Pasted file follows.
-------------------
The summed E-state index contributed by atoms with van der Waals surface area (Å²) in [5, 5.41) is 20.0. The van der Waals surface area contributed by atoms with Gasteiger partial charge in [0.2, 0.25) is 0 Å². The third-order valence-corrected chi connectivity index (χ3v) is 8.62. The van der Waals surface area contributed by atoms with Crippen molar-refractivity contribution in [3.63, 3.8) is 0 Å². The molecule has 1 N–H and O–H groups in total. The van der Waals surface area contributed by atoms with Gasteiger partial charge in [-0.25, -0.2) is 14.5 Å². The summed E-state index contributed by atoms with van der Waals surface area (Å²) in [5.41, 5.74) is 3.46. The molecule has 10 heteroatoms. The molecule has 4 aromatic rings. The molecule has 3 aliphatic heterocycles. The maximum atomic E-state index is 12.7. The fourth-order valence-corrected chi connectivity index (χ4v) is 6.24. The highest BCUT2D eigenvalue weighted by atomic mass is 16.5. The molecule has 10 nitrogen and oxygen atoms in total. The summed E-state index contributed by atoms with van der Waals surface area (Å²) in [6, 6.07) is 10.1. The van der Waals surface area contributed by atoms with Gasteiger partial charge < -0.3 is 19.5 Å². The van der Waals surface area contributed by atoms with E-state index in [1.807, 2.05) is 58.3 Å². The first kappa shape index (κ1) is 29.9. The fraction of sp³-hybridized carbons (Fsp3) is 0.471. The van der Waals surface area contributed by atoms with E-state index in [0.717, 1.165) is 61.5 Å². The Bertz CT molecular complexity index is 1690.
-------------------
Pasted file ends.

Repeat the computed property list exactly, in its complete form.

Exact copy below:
The summed E-state index contributed by atoms with van der Waals surface area (Å²) in [5, 5.41) is 20.0. The van der Waals surface area contributed by atoms with Gasteiger partial charge in [0.2, 0.25) is 0 Å². The third-order valence-corrected chi connectivity index (χ3v) is 8.62. The van der Waals surface area contributed by atoms with Crippen molar-refractivity contribution in [3.63, 3.8) is 0 Å². The molecule has 1 N–H and O–H groups in total. The van der Waals surface area contributed by atoms with Gasteiger partial charge in [-0.25, -0.2) is 14.5 Å². The summed E-state index contributed by atoms with van der Waals surface area (Å²) in [5.41, 5.74) is 3.46. The molecule has 10 heteroatoms. The molecule has 4 aromatic rings. The molecule has 3 aliphatic heterocycles. The maximum atomic E-state index is 12.7. The fourth-order valence-corrected chi connectivity index (χ4v) is 6.24. The highest BCUT2D eigenvalue weighted by atomic mass is 16.5. The molecule has 10 nitrogen and oxygen atoms in total. The summed E-state index contributed by atoms with van der Waals surface area (Å²) in [6, 6.07) is 10.1. The van der Waals surface area contributed by atoms with Gasteiger partial charge < -0.3 is 19.5 Å². The van der Waals surface area contributed by atoms with E-state index in [1.807, 2.05) is 58.3 Å². The first kappa shape index (κ1) is 29.9. The fraction of sp³-hybridized carbons (Fsp3) is 0.471. The van der Waals surface area contributed by atoms with E-state index in [0.717, 1.165) is 61.5 Å². The Bertz CT molecular complexity index is 1690.